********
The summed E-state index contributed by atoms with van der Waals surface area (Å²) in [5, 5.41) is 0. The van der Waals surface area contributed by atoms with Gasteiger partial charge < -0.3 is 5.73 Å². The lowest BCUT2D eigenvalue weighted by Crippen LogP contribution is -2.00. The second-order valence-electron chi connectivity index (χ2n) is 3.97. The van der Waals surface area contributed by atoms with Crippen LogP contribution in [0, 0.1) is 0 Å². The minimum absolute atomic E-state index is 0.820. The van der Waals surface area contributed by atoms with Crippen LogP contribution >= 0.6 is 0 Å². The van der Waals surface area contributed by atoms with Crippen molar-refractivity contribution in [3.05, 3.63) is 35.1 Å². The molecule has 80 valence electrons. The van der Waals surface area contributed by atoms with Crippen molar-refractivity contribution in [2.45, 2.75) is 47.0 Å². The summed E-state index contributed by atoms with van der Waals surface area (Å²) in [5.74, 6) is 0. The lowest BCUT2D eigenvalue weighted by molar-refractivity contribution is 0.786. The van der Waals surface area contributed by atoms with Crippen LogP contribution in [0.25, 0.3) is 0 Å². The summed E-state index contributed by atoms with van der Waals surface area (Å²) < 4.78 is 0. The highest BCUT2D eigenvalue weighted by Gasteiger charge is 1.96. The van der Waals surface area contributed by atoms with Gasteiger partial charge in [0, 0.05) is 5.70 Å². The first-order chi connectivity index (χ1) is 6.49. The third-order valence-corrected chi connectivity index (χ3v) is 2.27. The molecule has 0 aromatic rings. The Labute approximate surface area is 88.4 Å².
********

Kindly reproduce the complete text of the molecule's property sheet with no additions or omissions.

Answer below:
The summed E-state index contributed by atoms with van der Waals surface area (Å²) in [5, 5.41) is 0. The van der Waals surface area contributed by atoms with Gasteiger partial charge < -0.3 is 5.73 Å². The lowest BCUT2D eigenvalue weighted by Crippen LogP contribution is -2.00. The second-order valence-electron chi connectivity index (χ2n) is 3.97. The van der Waals surface area contributed by atoms with Crippen LogP contribution in [0, 0.1) is 0 Å². The minimum absolute atomic E-state index is 0.820. The van der Waals surface area contributed by atoms with Crippen LogP contribution >= 0.6 is 0 Å². The van der Waals surface area contributed by atoms with Crippen molar-refractivity contribution in [3.05, 3.63) is 35.1 Å². The molecule has 80 valence electrons. The van der Waals surface area contributed by atoms with Crippen molar-refractivity contribution in [2.45, 2.75) is 47.0 Å². The summed E-state index contributed by atoms with van der Waals surface area (Å²) in [5.74, 6) is 0. The lowest BCUT2D eigenvalue weighted by molar-refractivity contribution is 0.786. The van der Waals surface area contributed by atoms with Crippen LogP contribution in [0.25, 0.3) is 0 Å². The summed E-state index contributed by atoms with van der Waals surface area (Å²) < 4.78 is 0. The highest BCUT2D eigenvalue weighted by Gasteiger charge is 1.96. The van der Waals surface area contributed by atoms with Gasteiger partial charge in [0, 0.05) is 5.70 Å². The first-order chi connectivity index (χ1) is 6.49. The third-order valence-corrected chi connectivity index (χ3v) is 2.27. The molecule has 0 aromatic rings. The Labute approximate surface area is 88.4 Å².